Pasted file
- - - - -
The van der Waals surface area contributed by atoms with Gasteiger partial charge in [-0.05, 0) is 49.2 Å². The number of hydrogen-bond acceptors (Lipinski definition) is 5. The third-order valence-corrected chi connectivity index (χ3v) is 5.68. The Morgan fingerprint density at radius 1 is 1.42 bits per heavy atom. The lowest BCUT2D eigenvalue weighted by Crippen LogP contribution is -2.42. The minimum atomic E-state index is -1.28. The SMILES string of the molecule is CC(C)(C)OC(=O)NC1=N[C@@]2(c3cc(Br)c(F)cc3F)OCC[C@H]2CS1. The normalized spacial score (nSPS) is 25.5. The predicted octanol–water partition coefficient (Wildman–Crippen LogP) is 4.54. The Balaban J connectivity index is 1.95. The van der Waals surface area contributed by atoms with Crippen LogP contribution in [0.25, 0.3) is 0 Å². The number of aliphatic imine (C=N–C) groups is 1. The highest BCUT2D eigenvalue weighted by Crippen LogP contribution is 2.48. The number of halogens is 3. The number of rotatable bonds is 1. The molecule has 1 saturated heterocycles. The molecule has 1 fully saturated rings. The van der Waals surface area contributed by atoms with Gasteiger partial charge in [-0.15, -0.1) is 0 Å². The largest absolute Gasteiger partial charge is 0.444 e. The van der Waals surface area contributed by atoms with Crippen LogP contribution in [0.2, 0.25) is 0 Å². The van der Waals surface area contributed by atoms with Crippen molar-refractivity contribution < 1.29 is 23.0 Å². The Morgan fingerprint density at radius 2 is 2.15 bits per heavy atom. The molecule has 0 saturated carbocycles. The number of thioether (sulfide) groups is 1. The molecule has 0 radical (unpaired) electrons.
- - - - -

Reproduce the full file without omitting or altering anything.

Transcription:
The van der Waals surface area contributed by atoms with Gasteiger partial charge in [-0.05, 0) is 49.2 Å². The number of hydrogen-bond acceptors (Lipinski definition) is 5. The third-order valence-corrected chi connectivity index (χ3v) is 5.68. The Morgan fingerprint density at radius 1 is 1.42 bits per heavy atom. The lowest BCUT2D eigenvalue weighted by Crippen LogP contribution is -2.42. The minimum atomic E-state index is -1.28. The SMILES string of the molecule is CC(C)(C)OC(=O)NC1=N[C@@]2(c3cc(Br)c(F)cc3F)OCC[C@H]2CS1. The normalized spacial score (nSPS) is 25.5. The predicted octanol–water partition coefficient (Wildman–Crippen LogP) is 4.54. The Balaban J connectivity index is 1.95. The van der Waals surface area contributed by atoms with Crippen LogP contribution in [0.25, 0.3) is 0 Å². The number of aliphatic imine (C=N–C) groups is 1. The highest BCUT2D eigenvalue weighted by Crippen LogP contribution is 2.48. The number of halogens is 3. The number of rotatable bonds is 1. The molecule has 1 saturated heterocycles. The molecule has 1 fully saturated rings. The van der Waals surface area contributed by atoms with Gasteiger partial charge in [-0.15, -0.1) is 0 Å². The largest absolute Gasteiger partial charge is 0.444 e. The van der Waals surface area contributed by atoms with Crippen LogP contribution in [0.2, 0.25) is 0 Å². The van der Waals surface area contributed by atoms with Crippen molar-refractivity contribution < 1.29 is 23.0 Å². The Morgan fingerprint density at radius 2 is 2.15 bits per heavy atom. The molecule has 0 saturated carbocycles. The number of thioether (sulfide) groups is 1. The molecule has 0 radical (unpaired) electrons.